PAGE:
For many months now there has been a movement to increase the federal minimum wage. While some individuals, think tanks, and special interest groups are in favor of a slight increase from the current $7.25 an hour that the federal government mandates, others want something in the neighborhood of $15 an hour. There’s even a Fight for $15 movement where supporters have demonstrated or protested outside fast food restaurants. They claim they deserve or need a “living wage,” one that multi-million dollar companies like McDonald’s, Wendy’s, and others could stand to pay. That’s assuming of course that those companies actually own the brick and mortar operation where people are demonstrating for higher hourly pay. The truth is that most of those restaurants are owned by franchisees that fall under the label of small business owners.
I can sympathize with the wants and needs for higher pay. This October marks 15 years since I entered the world of broadcasting, and my first job was running a teleprompter for $5.50 an hour. That was 25 cents more than the federal minimum wage at that time. Regardless, I was happy to take the job because I saw it as a way to get my foot in the door, so to speak. Still, there were times that I struggled, and I was far from a millionaire when I graduated college, got married, and took jobs in various parts of the southeastern United States. I’m still not a millionaire, but I work and save and make the tough decisions on what to have and do without. In the meantime, I try my best not to envy or covet the money and things other people possess.
I’m not saying that every person or group demonstrating for $15 an hour outside a place of business is doing so because they think they deserve a piece of what managers and owners take home. However, various people interviewed by television stations or newspapers have said the owners and companies can stand to pay more because they are multi-million dollar companies. This, I think, is a violation of the 10th commandment, “Thou shalt not covet thy neighbour's house, thou shalt not covet thy neighbour's wife, nor his manservant, nor his maidservant, nor his ox, nor his ass, nor any thing that is thy neighbour's” (Exodus 20:17).
People are not supposed to covet or desire someone else’s property. In fact, God does not want people coveting anything belonging to our neighbor. Who is our neighbor? Everyone. Jesus points that out in the Parable of the Good Samaritan (Luke 10:25-37).
Sure, the Golden Rule instructs us to treat others as we would like to be treated (Leviticus 19:18, Matthew 7:12). By that standard, I could see and even accept someone’s argument that business owners could pay people more money. However, something many people do not realize is the cost of employing someone. It goes far beyond an hourly pay or salary. An employer is responsible for a number of things including insurance and Social Security payroll tax, and several other possible benefits.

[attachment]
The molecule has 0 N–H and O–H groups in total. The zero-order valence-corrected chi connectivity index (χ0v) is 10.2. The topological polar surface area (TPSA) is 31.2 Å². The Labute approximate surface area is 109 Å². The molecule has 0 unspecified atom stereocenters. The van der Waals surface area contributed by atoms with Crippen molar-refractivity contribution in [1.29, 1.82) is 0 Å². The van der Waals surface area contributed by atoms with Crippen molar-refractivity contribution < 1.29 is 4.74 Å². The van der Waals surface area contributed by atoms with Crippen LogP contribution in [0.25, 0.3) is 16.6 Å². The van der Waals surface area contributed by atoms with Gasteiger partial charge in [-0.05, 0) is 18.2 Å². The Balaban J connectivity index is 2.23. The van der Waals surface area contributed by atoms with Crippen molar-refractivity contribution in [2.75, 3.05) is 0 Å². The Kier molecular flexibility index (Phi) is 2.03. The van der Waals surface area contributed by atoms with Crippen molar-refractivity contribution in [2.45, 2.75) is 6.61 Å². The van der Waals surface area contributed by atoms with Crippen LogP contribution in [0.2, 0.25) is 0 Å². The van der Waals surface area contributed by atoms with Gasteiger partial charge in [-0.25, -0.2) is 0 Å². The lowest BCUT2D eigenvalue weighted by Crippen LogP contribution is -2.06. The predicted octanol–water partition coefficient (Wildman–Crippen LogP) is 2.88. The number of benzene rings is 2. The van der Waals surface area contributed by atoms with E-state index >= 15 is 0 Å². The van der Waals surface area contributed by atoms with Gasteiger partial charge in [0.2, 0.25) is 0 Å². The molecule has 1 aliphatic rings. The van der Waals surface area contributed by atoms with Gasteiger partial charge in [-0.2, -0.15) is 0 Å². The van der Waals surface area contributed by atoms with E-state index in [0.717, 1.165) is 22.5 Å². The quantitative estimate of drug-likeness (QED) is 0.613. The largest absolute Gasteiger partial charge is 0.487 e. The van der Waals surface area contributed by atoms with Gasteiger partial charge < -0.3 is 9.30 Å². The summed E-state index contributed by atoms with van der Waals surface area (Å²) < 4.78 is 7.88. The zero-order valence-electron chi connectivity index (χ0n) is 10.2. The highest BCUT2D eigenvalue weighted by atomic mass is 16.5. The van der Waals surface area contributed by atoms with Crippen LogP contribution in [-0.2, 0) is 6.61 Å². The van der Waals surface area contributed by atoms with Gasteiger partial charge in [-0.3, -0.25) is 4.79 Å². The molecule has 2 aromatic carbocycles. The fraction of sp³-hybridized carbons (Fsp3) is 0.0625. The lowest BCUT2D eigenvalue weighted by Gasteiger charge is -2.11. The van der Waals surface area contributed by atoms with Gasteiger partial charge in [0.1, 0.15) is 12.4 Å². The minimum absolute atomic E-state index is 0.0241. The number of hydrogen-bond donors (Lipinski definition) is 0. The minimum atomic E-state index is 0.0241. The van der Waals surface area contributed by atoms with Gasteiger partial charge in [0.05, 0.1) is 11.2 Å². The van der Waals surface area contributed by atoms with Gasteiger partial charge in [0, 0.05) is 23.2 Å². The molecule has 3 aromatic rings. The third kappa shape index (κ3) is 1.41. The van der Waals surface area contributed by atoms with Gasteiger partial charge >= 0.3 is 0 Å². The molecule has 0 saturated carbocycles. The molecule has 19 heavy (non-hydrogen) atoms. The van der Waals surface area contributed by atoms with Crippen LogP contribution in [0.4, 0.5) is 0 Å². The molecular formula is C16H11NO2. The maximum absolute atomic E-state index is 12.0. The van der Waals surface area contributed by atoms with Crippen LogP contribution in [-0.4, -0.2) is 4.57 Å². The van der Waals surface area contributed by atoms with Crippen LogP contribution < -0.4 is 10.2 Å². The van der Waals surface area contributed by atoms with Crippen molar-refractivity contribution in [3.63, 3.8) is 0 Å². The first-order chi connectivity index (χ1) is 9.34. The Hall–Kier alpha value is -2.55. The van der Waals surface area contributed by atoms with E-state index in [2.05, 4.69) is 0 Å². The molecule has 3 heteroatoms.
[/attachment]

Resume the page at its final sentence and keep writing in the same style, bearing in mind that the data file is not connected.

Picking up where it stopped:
If an employer raises a person’s wages, voluntarily or otherwise, that employer has to find ways to make that money back. Sometimes, jobs may be cut. The cost of the products employees make might also rise, making customers have to shell out more dough. Is that being a good neighbor? Not if we subscribe to “treat others as we would like to be treated.”
I mean, should I have to pay $3 more for milk and a six-piece chicken nugget, especially when my employer is not going to increase my pay to cover the increase in costs caused by the increase in others’ wages?
We are here to help. While Scripture shows Christ as being compassionate, I am trying to be compassionate here by saying none of us should be clamoring for what others have (i.e. money). Meanwhile, protesting or demonstrating for more money is not the best route. “For where envying and strife is, there is confusion and every evil work” (James 3:16).
If you are struggling to make ends meet, go home. Make a budget. Sacrifice and go without things you do not need. People did and do live without cell phones and Internet service. Some people manage to make it to work without a vehicle, especially in cities where there is public transportation. Other people take second and third jobs. I know it’s not easy, but it does not have to be forever.
If you are not in this season of need, recognize others are. You can help out by watching someone’s kids while he or she is working or going to an interview. If you don’t know of someone in need, seek one out. Throw a donation marked to that individual in the offering plate. Just do something. It is the neighborly thing to do. Wouldn’t you want someone to help you out, if it were the other way around?